When the stimulus is not a sense-object but a mind object in the form of an idea or a recollection, the process is slightly different; but the effects of the impulsion moments are in general the same. Conscious and unconscious periods alternate with so great a frequency that there is an illusion of continuous consciousness.
Now as the word thought is used in the second step of the Noble Eightfold Path – the step called right thought – its meaning is to a large extent restricted to what is called the verbalizing function of the mind. We carry out a great part of our thinking by means of words, for words are symbols for ideas, while ideas in their turn are the mental representatives for things, ideas, processes, and abstractions.
Whereas an idea of a complicated thing is necessarily complicated, it can generally be condensed into a simple word; thus while thinking with ideas (in the absence of words) would be clumsy and laborious, thinking with words is much quicker and easier.
Thus thought-control largely means the control of the verbalizing function of the mind, of the "inner speech" whereby we silently use words to consider a problem, to reason about it, to reach a decision, and to plan out a line of action.
We can see, then, that we use words not only to express our thoughts but also to formulate our thoughts. While it can’t be said that all our thinking takes the form of silent speech, or thinking in verbalized form, we must realize that a large part of our thinking does take this form.
Obviously, then, if the words we choose to formulate our thoughts do not accurately represent the ideas they are intended to represent, our thinking will be loose and inaccurate, so that any tendency towards self-deception we possess will be accentuated.
Few of us are free from some tendency, however slight, awards self-deception. While we are generally aware of the extreme forms of sensory desire, ill-will, and cruelty as they appear in our own make up, we are not always aware of these adverse qualities when they appear in their mild and unobtrusive forms.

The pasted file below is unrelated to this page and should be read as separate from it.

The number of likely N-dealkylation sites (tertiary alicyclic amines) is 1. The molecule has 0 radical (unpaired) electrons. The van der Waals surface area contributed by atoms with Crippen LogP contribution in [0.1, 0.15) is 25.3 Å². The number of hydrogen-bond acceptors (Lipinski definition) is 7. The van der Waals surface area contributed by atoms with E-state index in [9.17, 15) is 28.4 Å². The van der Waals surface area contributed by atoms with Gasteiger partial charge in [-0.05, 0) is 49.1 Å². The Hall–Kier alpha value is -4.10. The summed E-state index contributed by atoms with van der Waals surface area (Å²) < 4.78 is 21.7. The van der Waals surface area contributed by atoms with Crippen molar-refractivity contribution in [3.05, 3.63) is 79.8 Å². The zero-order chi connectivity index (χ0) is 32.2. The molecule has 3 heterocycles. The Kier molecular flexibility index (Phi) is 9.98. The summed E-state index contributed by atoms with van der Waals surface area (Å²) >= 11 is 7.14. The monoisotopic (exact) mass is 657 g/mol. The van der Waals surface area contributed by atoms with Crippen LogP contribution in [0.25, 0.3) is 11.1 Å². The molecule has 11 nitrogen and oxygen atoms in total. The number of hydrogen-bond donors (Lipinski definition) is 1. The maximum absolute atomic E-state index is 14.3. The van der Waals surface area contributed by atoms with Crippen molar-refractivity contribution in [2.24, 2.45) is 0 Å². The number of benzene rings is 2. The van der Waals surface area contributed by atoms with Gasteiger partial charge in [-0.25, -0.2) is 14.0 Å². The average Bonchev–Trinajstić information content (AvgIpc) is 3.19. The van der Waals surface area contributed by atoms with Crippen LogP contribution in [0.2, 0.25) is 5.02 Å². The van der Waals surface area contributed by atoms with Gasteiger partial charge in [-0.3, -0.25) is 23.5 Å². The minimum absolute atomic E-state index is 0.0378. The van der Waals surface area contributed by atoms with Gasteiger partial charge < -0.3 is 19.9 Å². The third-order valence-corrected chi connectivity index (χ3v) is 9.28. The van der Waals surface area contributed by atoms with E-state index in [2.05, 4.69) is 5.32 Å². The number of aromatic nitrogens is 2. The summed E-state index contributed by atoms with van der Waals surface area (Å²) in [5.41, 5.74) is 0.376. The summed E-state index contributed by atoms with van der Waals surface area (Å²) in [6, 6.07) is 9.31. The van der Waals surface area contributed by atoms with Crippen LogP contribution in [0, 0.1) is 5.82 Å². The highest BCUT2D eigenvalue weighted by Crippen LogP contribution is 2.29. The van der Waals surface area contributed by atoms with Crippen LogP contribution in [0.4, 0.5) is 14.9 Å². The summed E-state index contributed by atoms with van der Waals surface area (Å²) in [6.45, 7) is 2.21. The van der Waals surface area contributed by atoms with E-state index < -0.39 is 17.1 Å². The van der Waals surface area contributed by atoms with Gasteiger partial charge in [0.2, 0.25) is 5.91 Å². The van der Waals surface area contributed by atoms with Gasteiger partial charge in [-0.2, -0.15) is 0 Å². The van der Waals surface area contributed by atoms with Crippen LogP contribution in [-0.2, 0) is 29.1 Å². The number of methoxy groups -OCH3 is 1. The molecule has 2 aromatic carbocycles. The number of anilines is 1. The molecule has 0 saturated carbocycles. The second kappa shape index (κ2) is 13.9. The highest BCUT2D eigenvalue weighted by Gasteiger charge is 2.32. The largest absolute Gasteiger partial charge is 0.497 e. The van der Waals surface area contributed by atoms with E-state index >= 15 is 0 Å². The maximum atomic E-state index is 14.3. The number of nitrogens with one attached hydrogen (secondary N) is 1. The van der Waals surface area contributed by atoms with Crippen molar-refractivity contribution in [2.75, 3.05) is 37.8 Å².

Thus when we allow one of these adverse qualities to operate in our mind in a small way, we may tend to gloss it over, to excuse it, and to make no effort to deal with it. We feel it is too unimportant to worry about it.
Yet the small everyday operations of an adverse mind-factor in its minor manifestations strengthen it little by little, and thus lay the foundations for its major appearance at some later time when, perhaps, a crisis arises.
In cultivating the second step of the Noble Eightfold Path, then, it is essential to watch the small everyday outcroppings of sensory desire, ill-will, and cruelty, and recognise them in their many mild and unobtrusive forms. It is almost useless to wait until they appear in their extreme forms, for then they are too powerful to be handled effectively.
As long as we allow our thinking to remain vague and fuzzy, we are unlikely to recognise the lesser forms of adverse qualities. If, on the other band, we verbalize our thoughts in the form of precise words, we are likely to discover these qualities and can then more easily deal with them.
This brings us to the use of the verbal formula as an instrument in thought control. A carefully-worded or well selected phrase, silently repeated, can act as a kind of mechanical aid to direct the thoughts along a particular channel, or alternatively to divert the thoughts from unsuitable or unwanted mind-objects.
Thus if we are suffering from an acute sense of loss – as for example after a bereavement – it may be helpful to use a phrase like this:
It is in the very nature of things that at some time or other we must part from all that is dear to us; and by yearning for a return of that which is past we merely prolong our sorrow.
Of course, the main problem here is to remember to use the formula at the times when it is most needed, for a t these-times we are generally overwhelmed with our sense of loss; but this is a matter of developing the habit of mindfulness, which in itself is a major part of Buddhist mind-training.